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Buy Now Pay later BNPL News

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The rise of “buy now, pay later”


The number of people using “buy now, pay later” to pay for purchases rose 17% year-over-year, with the latest total spend per user clocking in at $289, according to Empower Personal DashboardTM data from April 2024.

Some 15 million people (around 6.5% of the U.S. population) used “buy now, pay later” to pay for groceries in 2023.1 The amount of BNPL funding that went toward grocery purchases rose 40% between early 2023 and 2024 – the segment of spending that jumped more than any other product category.2

And the trend keeps paying forward online: A record high of $25.9 billion of e-commerce spending between January 2024 and April 2024 involved BNPL platforms, accounting for an 11.8% year-over-year increase.3

It’s expected that usage of “buy now, pay later” will continue to grow: One industry report estimates BNPL to power up to $84.8 billion of consumer spending in 2024, about 13% more than last year.3

Let’s look into how this financial option works.

What it means to “buy now, pay later”

Installment loans – more commonly referred to as “buy now, pay later” loans – allow people to break up one transaction into several payments, and there are usually little to no interest charges or fees involved, depending on the service provider.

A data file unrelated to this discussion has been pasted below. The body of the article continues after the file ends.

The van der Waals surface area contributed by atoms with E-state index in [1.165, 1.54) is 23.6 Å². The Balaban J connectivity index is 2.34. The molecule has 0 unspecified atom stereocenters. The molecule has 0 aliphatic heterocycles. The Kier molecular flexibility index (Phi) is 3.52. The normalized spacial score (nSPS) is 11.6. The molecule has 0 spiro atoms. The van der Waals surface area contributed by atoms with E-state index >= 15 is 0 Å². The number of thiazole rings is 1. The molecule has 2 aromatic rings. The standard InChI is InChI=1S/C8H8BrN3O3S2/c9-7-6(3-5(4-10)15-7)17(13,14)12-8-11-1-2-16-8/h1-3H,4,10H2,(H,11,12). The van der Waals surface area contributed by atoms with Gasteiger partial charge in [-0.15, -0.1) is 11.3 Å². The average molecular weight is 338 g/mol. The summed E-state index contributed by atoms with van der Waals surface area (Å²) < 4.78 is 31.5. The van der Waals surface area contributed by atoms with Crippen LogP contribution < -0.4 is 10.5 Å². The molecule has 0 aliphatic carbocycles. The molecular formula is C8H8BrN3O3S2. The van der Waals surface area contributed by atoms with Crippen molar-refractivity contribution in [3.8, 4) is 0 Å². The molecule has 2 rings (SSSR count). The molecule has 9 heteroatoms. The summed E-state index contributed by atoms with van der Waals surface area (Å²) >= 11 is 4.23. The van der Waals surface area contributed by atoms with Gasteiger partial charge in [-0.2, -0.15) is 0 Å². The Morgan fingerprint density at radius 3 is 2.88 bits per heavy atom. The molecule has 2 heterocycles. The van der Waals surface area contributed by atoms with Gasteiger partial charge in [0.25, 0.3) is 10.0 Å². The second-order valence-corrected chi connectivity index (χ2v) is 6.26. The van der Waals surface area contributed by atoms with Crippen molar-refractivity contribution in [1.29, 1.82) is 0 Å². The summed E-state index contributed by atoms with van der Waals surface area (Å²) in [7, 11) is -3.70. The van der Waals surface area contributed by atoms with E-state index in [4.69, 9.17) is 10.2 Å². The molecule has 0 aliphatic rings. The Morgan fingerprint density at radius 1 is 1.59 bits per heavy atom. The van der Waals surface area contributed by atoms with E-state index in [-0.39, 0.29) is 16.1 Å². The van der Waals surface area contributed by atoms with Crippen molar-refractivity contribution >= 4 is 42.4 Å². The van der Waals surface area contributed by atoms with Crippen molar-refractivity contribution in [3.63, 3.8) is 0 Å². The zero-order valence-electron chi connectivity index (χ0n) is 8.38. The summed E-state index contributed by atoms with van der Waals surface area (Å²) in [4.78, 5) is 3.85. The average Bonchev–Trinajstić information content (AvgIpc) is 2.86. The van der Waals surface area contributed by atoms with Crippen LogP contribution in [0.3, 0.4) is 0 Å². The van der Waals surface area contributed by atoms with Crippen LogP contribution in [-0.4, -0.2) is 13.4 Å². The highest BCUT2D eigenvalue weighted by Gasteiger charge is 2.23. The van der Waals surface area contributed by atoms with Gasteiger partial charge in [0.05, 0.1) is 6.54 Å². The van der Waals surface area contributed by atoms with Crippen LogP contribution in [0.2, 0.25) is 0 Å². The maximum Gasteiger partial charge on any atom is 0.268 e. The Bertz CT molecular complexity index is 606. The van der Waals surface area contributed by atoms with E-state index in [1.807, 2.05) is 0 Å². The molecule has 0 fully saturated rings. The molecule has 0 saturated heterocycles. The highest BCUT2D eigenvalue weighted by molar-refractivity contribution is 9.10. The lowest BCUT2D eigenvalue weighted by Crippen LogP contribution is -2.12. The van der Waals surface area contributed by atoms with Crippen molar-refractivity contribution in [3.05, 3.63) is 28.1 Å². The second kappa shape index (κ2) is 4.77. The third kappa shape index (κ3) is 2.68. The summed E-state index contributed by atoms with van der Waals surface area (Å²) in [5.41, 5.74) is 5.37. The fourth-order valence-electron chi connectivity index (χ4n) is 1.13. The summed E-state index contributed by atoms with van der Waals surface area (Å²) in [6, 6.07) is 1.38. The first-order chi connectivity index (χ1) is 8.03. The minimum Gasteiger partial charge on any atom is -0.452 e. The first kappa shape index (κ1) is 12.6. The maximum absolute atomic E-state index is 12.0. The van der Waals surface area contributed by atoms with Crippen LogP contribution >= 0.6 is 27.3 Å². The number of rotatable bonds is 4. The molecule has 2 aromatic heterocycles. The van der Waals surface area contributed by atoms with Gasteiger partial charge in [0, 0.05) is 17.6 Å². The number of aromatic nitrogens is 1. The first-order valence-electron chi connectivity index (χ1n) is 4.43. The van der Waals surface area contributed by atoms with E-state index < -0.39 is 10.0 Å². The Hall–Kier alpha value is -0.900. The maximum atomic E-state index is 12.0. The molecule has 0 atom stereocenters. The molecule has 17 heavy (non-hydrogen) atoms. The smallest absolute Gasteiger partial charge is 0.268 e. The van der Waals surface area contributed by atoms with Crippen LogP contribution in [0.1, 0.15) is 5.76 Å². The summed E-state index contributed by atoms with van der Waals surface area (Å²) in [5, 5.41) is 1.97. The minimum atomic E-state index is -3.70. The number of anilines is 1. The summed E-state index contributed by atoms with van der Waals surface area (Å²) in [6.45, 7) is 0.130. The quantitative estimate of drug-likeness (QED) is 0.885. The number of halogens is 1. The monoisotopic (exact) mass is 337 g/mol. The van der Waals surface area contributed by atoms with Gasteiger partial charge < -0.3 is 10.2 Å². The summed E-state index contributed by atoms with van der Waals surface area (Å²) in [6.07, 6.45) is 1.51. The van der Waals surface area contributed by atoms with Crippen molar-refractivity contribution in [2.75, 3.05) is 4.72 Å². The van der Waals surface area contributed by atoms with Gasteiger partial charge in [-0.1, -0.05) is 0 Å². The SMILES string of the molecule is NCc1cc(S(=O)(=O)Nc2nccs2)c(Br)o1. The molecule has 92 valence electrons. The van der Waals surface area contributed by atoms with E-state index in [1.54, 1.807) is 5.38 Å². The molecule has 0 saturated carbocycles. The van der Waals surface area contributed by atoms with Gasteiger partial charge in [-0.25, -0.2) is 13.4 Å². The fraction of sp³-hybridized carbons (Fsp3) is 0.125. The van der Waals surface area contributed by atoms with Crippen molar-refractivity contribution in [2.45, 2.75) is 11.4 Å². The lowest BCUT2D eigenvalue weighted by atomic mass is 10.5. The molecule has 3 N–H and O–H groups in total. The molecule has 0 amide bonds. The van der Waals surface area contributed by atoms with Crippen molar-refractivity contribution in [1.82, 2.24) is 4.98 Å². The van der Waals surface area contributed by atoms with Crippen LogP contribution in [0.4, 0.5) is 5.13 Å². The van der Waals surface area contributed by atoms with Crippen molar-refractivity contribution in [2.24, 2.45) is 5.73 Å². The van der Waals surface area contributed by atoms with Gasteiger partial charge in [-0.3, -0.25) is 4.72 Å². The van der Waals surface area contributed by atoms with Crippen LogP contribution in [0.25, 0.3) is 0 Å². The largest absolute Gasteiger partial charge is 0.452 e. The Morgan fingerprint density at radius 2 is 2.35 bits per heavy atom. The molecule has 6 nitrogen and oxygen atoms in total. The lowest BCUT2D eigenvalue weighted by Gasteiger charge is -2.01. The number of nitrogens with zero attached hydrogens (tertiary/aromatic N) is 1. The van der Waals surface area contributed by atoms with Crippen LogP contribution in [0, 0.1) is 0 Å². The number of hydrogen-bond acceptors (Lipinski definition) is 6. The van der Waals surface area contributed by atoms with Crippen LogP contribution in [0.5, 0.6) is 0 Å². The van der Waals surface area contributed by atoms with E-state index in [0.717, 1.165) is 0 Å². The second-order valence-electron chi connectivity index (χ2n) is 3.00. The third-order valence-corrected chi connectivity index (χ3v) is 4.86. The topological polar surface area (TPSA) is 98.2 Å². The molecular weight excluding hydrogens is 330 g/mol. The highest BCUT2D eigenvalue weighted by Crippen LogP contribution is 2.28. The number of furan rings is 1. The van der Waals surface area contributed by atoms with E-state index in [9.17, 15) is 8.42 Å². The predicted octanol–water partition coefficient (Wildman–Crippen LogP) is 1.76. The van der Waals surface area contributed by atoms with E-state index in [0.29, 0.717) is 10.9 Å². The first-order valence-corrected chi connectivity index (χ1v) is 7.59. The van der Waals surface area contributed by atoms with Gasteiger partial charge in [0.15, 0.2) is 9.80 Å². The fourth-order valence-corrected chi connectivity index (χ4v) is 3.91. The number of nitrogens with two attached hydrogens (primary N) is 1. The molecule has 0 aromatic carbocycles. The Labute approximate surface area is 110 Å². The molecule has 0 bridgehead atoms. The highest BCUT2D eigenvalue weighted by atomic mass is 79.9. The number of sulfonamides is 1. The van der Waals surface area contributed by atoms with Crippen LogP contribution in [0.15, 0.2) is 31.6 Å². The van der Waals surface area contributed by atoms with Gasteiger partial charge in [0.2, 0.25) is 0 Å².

According to a recent report, more than a third of U.S. adults (39%) have used at least one BNPL service for a purchase.4

What makes “buy now, pay later” different

While consumers may see BNPL loans as a way to easily break up payment commitments, it functions differently than the more-common credit card.

These installment loans are typically not included on consumers’ credit reports or accounted for in their credit scores, which could give BNPL users an incomplete picture as they look to pay off debt.5

And younger generations in particular may have less visibility: Consumers ages 35 and younger make up 53% of “buy now, pay later” users – but just 35% of traditional credit-card holders.2

Getting started with a “buy now, pay later” loan can also happen more quickly (typically at the point-of-sale when completing a transaction) and with fewer touchpoints for consumers (a soft credit inquiry vs. a hard inquiry for credit cards), compared with acquiring a new credit card.6

A balanced approach

Some shoppers may see BNPL’s setup as lightening the load of spending, while others may find it a potential pitfall in taking on debt.

Empower research found that getting a handle on debt is a key goal for half of consumers right now: 52% of Americans would put a windfall that comes their way – like a tax refund or work bonus – toward paying down debt.

As these installment loans become more prevalent Americans’ budgeting strategies – perhaps outside the grocery store and online shopping, and for bigger lifestyle purchases like medical procedures7 – it’s important for consumers to consider how it fits into their wider financial plan.

Getting money goals in order can be a good starting point to become aware of the various accounts and income at stake. Consulting with a financial professional could help keep finances front of mind – for both now and later.

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